• Coconut macaroons (Rochers à la noix de coco)

    • GregandDiana on January 25, 2014

      Shaping tip: Form into equal-size balls, then press into pyramid shapes. Much neater than trying to form pyramids in 3D. Try whipping egg whites with sugar to make a lighter version.

  • Wholesome banana chocolate breakfast bars

    • Rutabaga on May 04, 2014

      I was excited to make these, as I've been considering trying to make my own snack bars for some time, both for my husband who likes to have a handy snack at work, and for my three-year-old to enjoy for breakfast or in the car. And, of course, for me! These have a good combination of whole grains, protein, fruit, some "good" fats, and (perhaps most importantly) the appeal of chocolate. The texture is moist and rich, and they're so easy to make that I really should put them in regular rotation. These fit the bill if you're looking for something not too sweet, something that tastes like real food rather than an energy bar.

  • Chocolate and cacao nib cookies (Biscuits chocolat et fèves de cacao)

    • Rutabaga on April 06, 2014

      These cookies are amazing, and I don't say that lightly. For a tiny cookie, there was more intense chocolate flavor in just one than I would have thought possible. Finally, a chocolate cookie for those who truly love dark chocolate (and I didn't even add the nibs, as I didn't have the time to go out of my way to get them)!

  • Lemon kefir ice cream

    • wester on August 11, 2011

      This is a wonderful lemon ice cream. The kefir (or yoghurt, or buttermilk) takes the sharpest edge off the lemon without taking any of the freshness away. The end result is quite like a sorbet. And it couldn't be easier to make: combine all ingredients, chill, and pour into your ice cream maker. I always make this with plain yogurt and Demerara sugar.

  • Super simple Nutella ice cream

    • fprincess on August 11, 2011

      I did not have much luck with this recipe. At the end I got a very dense mass of nutella (it's almost 1/2 nutella by weight!) that never really froze and was unappetizing. Also the taste was so rich that nobody cared for it.

  • Lime and ginger melon jam (Confiture de melon au gingembre et citron vert)

    • saladdays on November 26, 2013

      Used this recipe for using up a 'tired' melon and a forgotten lime. I shortened all the processes as I only had enough to make one pot. Instead of leaving the melon pieces whole I used a potato masher to mash them in the pan so that the jam is easier to spread. The result was a delicious jam with a good ginger and lime edge to it.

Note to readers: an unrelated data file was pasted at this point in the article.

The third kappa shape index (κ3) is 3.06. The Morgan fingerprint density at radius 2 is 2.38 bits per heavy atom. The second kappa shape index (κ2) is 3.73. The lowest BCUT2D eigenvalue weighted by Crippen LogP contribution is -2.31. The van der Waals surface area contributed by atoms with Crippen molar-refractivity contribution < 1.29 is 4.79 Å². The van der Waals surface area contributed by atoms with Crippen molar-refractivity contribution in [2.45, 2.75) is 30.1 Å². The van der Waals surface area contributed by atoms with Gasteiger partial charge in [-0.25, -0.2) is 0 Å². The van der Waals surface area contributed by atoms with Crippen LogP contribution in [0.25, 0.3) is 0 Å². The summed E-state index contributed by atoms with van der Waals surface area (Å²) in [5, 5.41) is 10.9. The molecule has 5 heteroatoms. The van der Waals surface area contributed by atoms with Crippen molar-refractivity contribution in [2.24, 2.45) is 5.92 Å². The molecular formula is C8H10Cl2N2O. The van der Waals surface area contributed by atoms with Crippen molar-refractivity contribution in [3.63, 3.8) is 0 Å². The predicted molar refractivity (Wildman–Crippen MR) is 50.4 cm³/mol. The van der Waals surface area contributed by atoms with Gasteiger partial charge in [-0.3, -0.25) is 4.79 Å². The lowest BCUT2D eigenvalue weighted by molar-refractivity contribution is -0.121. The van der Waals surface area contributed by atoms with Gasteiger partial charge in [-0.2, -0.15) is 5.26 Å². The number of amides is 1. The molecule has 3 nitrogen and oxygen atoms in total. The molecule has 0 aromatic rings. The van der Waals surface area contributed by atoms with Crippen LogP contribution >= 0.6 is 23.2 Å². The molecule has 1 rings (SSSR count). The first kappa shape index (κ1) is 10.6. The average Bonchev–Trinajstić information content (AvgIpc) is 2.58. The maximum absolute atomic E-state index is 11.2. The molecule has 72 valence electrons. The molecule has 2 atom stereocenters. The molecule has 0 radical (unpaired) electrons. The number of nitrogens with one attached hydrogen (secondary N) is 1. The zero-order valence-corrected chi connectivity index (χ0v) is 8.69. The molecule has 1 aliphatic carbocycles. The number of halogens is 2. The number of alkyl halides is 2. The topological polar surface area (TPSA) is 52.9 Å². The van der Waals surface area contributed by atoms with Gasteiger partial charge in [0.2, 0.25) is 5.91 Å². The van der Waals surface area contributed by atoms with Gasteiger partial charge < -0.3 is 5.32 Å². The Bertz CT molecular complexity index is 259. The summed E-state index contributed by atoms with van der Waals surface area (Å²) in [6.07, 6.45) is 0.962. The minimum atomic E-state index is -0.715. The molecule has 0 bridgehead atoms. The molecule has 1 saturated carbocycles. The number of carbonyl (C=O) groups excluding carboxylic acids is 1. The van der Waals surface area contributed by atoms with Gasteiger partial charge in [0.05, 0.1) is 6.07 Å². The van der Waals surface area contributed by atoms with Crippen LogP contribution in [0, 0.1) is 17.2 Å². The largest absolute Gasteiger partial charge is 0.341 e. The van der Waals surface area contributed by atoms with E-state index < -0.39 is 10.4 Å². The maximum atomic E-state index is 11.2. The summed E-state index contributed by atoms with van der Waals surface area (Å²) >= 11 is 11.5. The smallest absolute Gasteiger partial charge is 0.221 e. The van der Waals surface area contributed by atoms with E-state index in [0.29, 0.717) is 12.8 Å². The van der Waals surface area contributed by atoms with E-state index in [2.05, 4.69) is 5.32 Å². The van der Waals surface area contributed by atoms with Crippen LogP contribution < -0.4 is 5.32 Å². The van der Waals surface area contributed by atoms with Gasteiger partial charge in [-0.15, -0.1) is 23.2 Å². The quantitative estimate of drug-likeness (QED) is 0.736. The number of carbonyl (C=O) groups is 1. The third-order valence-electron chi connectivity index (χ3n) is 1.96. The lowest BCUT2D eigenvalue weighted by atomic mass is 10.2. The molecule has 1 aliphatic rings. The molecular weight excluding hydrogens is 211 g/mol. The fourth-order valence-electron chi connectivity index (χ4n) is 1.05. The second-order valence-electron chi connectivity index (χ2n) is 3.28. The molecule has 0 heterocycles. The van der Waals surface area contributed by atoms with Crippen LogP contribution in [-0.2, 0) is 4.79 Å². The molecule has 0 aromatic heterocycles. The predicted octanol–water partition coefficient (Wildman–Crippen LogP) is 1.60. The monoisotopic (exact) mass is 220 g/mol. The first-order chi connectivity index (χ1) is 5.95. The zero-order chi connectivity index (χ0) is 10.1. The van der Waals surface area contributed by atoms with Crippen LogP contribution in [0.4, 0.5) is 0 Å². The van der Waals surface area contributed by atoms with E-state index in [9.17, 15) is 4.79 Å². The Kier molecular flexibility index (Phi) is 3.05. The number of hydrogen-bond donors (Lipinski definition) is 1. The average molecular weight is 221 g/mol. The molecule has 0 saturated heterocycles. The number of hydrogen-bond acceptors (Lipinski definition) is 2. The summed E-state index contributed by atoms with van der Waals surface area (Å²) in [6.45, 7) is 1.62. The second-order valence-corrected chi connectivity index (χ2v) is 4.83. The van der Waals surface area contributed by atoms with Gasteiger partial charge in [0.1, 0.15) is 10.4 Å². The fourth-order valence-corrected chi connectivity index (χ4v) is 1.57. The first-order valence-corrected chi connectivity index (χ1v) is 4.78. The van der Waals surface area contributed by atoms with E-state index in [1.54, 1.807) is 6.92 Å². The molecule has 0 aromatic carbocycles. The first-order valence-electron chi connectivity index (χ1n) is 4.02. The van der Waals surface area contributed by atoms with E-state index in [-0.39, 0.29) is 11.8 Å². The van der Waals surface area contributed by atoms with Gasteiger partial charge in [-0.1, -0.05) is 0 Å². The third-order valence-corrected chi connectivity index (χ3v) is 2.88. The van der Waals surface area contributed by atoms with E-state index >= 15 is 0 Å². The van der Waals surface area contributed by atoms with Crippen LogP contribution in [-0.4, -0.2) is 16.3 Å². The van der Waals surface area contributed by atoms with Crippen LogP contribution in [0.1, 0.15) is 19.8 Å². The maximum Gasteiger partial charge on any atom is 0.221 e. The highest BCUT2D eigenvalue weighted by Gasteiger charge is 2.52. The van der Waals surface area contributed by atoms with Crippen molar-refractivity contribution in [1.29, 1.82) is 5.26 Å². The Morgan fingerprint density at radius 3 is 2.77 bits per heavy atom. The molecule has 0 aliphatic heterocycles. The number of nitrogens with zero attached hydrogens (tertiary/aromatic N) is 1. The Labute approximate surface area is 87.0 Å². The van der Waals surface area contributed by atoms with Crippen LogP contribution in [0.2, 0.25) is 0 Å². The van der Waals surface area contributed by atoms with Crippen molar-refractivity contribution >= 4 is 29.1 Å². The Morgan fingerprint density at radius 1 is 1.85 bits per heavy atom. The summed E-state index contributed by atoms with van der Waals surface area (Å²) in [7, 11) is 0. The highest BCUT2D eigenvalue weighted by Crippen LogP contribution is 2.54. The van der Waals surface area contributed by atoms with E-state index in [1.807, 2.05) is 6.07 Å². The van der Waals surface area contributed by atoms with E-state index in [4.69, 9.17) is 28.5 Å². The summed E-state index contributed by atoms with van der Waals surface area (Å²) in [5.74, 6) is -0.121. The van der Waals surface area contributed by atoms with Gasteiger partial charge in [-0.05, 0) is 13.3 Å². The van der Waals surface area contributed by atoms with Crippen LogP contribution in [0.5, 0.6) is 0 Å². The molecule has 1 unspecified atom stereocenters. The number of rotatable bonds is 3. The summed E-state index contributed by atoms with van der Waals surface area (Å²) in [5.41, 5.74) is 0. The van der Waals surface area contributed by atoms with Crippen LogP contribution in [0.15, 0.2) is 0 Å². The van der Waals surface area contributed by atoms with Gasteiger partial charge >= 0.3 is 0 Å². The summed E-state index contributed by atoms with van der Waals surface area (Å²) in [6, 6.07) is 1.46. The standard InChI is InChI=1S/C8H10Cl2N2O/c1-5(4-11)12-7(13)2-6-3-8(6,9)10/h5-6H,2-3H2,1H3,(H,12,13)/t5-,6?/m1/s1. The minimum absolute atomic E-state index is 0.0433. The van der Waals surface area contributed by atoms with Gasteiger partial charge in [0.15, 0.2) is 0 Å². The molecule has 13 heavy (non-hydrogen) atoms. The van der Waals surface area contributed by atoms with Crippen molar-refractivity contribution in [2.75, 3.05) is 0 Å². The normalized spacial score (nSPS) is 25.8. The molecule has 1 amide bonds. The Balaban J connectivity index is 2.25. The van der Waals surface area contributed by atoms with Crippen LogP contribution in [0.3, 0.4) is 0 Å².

• Basic granola formula

    • radishseed on April 30, 2014

      I had poor results with this one.

  • Roasted savoy cabbage

    • Rutabaga on August 19, 2014

      I was looking for a simple recipe to use a head of savoy cabbage, and this is about as simple as it gets. But when it comes to roasted vegetables, simplicity really works, and this also has the advantage of roasting much faster than many other veggies, making it ideal for a weeknight.

  • Granola bars

    • TrishaCP on September 29, 2013

      This is Clotilde's adaptation of the Sprouted Kitchen bars-made for her toddler. Since I was making them for my 18 month old niece, I followed her lead and skipped the nuts and dried fruit too. As she did, I subbed half of the brown rice syrup for applesauce. This seemed an ok sub at the time- but the applesauce is just too wet to keep them together. (I baked them an additional 15 minutes after I saw there was a problem.)

  • Roasted cauliflower à la Mary Celeste

    • wester on April 08, 2014

      Very good balance of strong flavors. I did halve the fish sauce as I suspect my brand has a very strong flavor.

    • Rutabaga on February 05, 2015

      I had been looking forward to making this dish, and finally had the chance. It lived up to expectation, and is definitely one of the most flavorful and interesting cauliflower dishes I have made. My husband loved it, and even the three year old ate three bites (after being asked to try at least one). My one mistake was in making the full amount of dressing called for, but only using a small cauliflower. Next time, if I have a small cauliflower, I will halve the dressing, as it is otherwise a little too strong and salty. For my oven, cooking the cauliflower for 35-40 minutes at 400F is best. And while the roasting takes a little time, the prep time for this dish is very quick.